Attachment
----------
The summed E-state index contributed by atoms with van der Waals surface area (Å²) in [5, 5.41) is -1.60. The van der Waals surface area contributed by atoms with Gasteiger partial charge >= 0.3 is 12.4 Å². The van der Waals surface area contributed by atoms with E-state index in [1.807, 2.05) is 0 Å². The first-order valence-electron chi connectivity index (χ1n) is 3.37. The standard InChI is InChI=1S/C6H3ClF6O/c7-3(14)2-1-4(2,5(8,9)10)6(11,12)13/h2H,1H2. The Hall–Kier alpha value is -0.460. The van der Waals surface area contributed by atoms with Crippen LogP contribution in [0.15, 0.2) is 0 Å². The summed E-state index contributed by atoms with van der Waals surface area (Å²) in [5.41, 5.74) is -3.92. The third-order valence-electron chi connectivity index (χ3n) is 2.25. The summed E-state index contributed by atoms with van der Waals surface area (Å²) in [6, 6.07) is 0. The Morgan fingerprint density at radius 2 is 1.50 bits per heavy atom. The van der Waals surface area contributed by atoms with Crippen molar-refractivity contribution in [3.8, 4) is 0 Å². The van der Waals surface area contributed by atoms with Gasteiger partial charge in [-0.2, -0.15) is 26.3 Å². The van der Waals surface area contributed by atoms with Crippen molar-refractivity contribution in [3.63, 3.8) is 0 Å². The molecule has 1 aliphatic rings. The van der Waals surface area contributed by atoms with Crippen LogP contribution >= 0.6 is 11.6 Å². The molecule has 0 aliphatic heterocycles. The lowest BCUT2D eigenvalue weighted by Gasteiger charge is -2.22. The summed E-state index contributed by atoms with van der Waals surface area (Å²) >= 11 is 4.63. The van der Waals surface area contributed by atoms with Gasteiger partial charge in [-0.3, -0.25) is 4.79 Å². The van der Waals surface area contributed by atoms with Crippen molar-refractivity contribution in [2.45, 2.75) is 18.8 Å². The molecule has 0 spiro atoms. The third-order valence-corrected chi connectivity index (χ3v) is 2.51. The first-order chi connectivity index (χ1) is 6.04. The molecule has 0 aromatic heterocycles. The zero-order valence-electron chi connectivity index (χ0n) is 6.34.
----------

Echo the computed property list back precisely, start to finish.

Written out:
The summed E-state index contributed by atoms with van der Waals surface area (Å²) in [5, 5.41) is -1.60. The van der Waals surface area contributed by atoms with Gasteiger partial charge >= 0.3 is 12.4 Å². The van der Waals surface area contributed by atoms with E-state index in [1.807, 2.05) is 0 Å². The first-order valence-electron chi connectivity index (χ1n) is 3.37. The standard InChI is InChI=1S/C6H3ClF6O/c7-3(14)2-1-4(2,5(8,9)10)6(11,12)13/h2H,1H2. The Hall–Kier alpha value is -0.460. The van der Waals surface area contributed by atoms with Crippen LogP contribution in [0.15, 0.2) is 0 Å². The summed E-state index contributed by atoms with van der Waals surface area (Å²) in [5.41, 5.74) is -3.92. The third-order valence-electron chi connectivity index (χ3n) is 2.25. The summed E-state index contributed by atoms with van der Waals surface area (Å²) in [6, 6.07) is 0. The Morgan fingerprint density at radius 2 is 1.50 bits per heavy atom. The van der Waals surface area contributed by atoms with Crippen molar-refractivity contribution in [3.8, 4) is 0 Å². The van der Waals surface area contributed by atoms with Gasteiger partial charge in [-0.2, -0.15) is 26.3 Å². The van der Waals surface area contributed by atoms with Crippen molar-refractivity contribution in [3.63, 3.8) is 0 Å². The molecule has 1 aliphatic rings. The van der Waals surface area contributed by atoms with Crippen LogP contribution >= 0.6 is 11.6 Å². The molecule has 0 aliphatic heterocycles. The lowest BCUT2D eigenvalue weighted by Gasteiger charge is -2.22. The summed E-state index contributed by atoms with van der Waals surface area (Å²) >= 11 is 4.63. The van der Waals surface area contributed by atoms with Gasteiger partial charge in [-0.3, -0.25) is 4.79 Å². The van der Waals surface area contributed by atoms with Crippen molar-refractivity contribution in [2.45, 2.75) is 18.8 Å². The molecule has 0 spiro atoms. The third-order valence-corrected chi connectivity index (χ3v) is 2.51. The first-order chi connectivity index (χ1) is 6.04. The molecule has 0 aromatic heterocycles. The zero-order valence-electron chi connectivity index (χ0n) is 6.34.